My passion is teaching people how to create a harmony of flavors with their cooking, and passing along my love and joy of food, both simple or exotic, plain or fancy. I continue my journey in ethnic and domestic cuisines, trying new things weekly. I would love to hear from you, to help me continue my journey to explore diverse culinary experiences and hopefully to start you on a journey of your own. Join me also at A Harmony of Flavors on Facebook, and Pinterest.  

Saturday, October 12, 2019

Cauliflower Cabbage and Potatoes Oh My

Unlike some, my husband being one, I love cauliflower and cabbage. Potatoes are really good too, though I try not to eat plain white potatoes too often. I ran across some recipes while researching Indian recipes from different parts of India, and one of them jumped out at me. Whenever I take a recipe, I invariably change it. Either because some Indian recipes call for sometimes up to a half cup of hot chili powder - sorry, no can do - or just that some parts appeal, but I prefer a different amount. I prefer a larger amount of cabbage to potato in a dish, but that is just me and my own preferences.
Kobi Bateta nu Shaak or Cabbage and Potatoes
Kobi Bateta nu Shaak or Cabbage & Potato Dry Curry

One recipe I found intriguing is called Kobi Bateta nu Shaak, and I did look at many different iterations of this recipe for comparison. The recipe is from Gujarat, and all I can say is that I made a version of it yesterday for my lunch, and it is just delicious. If I had thought up this idea on my own, I would have titled it Patta Gobi Aloo Sabzi, as I am more familiar with Hindi words, having cooked a whole lot of Indian so far. And I made it again today, but this time with sweet potato instead of white potato. I think I liked it even more this way.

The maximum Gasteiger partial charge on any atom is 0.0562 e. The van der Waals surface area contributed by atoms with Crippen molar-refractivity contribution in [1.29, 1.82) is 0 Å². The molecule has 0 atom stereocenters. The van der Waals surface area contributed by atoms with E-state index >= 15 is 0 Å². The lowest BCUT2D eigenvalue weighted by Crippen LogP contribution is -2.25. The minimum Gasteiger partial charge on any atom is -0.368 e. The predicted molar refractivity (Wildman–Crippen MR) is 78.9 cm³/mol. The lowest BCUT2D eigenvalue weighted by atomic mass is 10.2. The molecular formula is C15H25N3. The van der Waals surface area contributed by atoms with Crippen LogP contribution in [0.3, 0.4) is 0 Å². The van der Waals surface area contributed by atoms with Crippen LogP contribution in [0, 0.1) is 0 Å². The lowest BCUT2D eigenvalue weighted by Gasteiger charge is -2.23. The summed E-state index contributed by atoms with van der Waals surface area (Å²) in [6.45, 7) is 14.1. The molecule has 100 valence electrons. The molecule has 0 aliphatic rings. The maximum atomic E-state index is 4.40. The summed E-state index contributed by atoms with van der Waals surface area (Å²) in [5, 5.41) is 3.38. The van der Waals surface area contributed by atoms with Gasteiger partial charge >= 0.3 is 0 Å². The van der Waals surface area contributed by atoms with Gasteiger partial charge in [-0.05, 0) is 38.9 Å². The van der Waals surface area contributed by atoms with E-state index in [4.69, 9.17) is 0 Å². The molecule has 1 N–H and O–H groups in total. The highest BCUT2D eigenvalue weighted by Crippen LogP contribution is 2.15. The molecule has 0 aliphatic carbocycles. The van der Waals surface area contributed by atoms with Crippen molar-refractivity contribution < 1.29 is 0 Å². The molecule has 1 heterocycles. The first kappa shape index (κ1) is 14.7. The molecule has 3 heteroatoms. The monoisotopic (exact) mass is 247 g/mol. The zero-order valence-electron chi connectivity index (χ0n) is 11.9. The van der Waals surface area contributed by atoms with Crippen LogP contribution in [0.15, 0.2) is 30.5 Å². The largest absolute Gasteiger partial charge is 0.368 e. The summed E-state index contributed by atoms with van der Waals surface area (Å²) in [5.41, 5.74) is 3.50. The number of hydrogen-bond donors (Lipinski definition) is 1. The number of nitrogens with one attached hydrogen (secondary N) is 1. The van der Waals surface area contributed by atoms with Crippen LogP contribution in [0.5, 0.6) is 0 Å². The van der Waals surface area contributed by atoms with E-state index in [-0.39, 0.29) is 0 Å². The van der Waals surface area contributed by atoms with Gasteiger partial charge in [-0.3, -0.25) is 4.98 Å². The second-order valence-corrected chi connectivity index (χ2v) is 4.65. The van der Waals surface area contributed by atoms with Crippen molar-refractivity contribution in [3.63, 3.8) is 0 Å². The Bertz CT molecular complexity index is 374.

Cabbage & Sweet Potato Sabzi
Cabbage & Sweet Potato Sabzi

Okay, enough with my rambling on over Indian terms. I guess I was just writing to straighten it all out in my mind. But this dish is amazingly delicious. The best of all is that unlike most Indian dishes that take a whole lot of steps and various and sundry pots and pans and other utensils, this is a one-skillet meal (or side dish, if preferred). 

Kobi Bateta nu Shaak

(Cabbage & Potato Dry Curry)
Kobi Bateta nu Shaak
Kobi Bateta nu Shaak

Serves 2 (as a meal) or 3 (as a side)

1 - 2 tablespoons oil
1 teaspoon brown mustard seeds
½ teaspoon cumin seeds, whole
½ teaspoon asafetida
1 medium onion or 1 large shallot, chopped
3 - 4 cloves garlic, minced
1 green chili, minced (remove seeds for less heat)